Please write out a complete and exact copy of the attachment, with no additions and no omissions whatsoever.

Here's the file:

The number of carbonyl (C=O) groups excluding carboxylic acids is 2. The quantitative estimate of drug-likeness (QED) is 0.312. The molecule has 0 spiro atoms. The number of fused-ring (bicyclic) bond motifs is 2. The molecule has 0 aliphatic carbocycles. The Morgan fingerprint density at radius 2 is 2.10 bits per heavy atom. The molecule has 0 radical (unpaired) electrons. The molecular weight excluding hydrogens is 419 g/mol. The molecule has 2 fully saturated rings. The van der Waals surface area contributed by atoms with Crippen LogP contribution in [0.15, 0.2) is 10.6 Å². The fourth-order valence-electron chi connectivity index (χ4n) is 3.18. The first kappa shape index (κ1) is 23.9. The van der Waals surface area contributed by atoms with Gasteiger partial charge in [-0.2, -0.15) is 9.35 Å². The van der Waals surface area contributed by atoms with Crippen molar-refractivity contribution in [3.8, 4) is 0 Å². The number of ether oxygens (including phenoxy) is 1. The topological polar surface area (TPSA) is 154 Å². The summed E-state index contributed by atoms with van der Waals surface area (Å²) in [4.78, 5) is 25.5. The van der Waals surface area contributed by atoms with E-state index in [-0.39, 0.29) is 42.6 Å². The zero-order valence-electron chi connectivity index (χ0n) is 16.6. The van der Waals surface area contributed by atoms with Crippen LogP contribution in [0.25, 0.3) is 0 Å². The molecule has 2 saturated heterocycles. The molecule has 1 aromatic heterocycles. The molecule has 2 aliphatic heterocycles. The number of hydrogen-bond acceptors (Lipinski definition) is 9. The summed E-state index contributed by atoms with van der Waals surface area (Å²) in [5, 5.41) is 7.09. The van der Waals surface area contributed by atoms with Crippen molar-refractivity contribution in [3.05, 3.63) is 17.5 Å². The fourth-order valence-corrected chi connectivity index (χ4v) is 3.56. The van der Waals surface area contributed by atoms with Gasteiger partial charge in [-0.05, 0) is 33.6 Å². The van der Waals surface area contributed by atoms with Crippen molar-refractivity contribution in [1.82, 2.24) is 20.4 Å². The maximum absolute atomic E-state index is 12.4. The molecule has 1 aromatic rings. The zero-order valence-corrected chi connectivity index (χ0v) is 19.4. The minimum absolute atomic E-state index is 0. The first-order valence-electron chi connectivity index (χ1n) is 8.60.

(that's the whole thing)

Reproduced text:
The number of carbonyl (C=O) groups excluding carboxylic acids is 2. The quantitative estimate of drug-likeness (QED) is 0.312. The molecule has 0 spiro atoms. The number of fused-ring (bicyclic) bond motifs is 2. The molecule has 0 aliphatic carbocycles. The Morgan fingerprint density at radius 2 is 2.10 bits per heavy atom. The molecule has 0 radical (unpaired) electrons. The molecular weight excluding hydrogens is 419 g/mol. The molecule has 2 fully saturated rings. The van der Waals surface area contributed by atoms with Crippen LogP contribution in [0.15, 0.2) is 10.6 Å². The fourth-order valence-electron chi connectivity index (χ4n) is 3.18. The first kappa shape index (κ1) is 23.9. The van der Waals surface area contributed by atoms with Gasteiger partial charge in [-0.2, -0.15) is 9.35 Å². The van der Waals surface area contributed by atoms with Crippen molar-refractivity contribution in [3.8, 4) is 0 Å². The number of ether oxygens (including phenoxy) is 1. The topological polar surface area (TPSA) is 154 Å². The summed E-state index contributed by atoms with van der Waals surface area (Å²) in [4.78, 5) is 25.5. The van der Waals surface area contributed by atoms with E-state index in [-0.39, 0.29) is 42.6 Å². The zero-order valence-electron chi connectivity index (χ0n) is 16.6. The van der Waals surface area contributed by atoms with Crippen LogP contribution in [0.25, 0.3) is 0 Å². The molecule has 2 saturated heterocycles. The molecule has 1 aromatic heterocycles. The molecule has 2 aliphatic heterocycles. The number of hydrogen-bond acceptors (Lipinski definition) is 9. The summed E-state index contributed by atoms with van der Waals surface area (Å²) in [5, 5.41) is 7.09. The van der Waals surface area contributed by atoms with Crippen molar-refractivity contribution in [3.05, 3.63) is 17.5 Å². The fourth-order valence-corrected chi connectivity index (χ4v) is 3.56. The van der Waals surface area contributed by atoms with Gasteiger partial charge in [-0.05, 0) is 33.6 Å². The van der Waals surface area contributed by atoms with Crippen molar-refractivity contribution in [1.82, 2.24) is 20.4 Å². The maximum absolute atomic E-state index is 12.4. The molecule has 1 aromatic rings. The zero-order valence-corrected chi connectivity index (χ0v) is 19.4. The minimum absolute atomic E-state index is 0. The first-order valence-electron chi connectivity index (χ1n) is 8.60.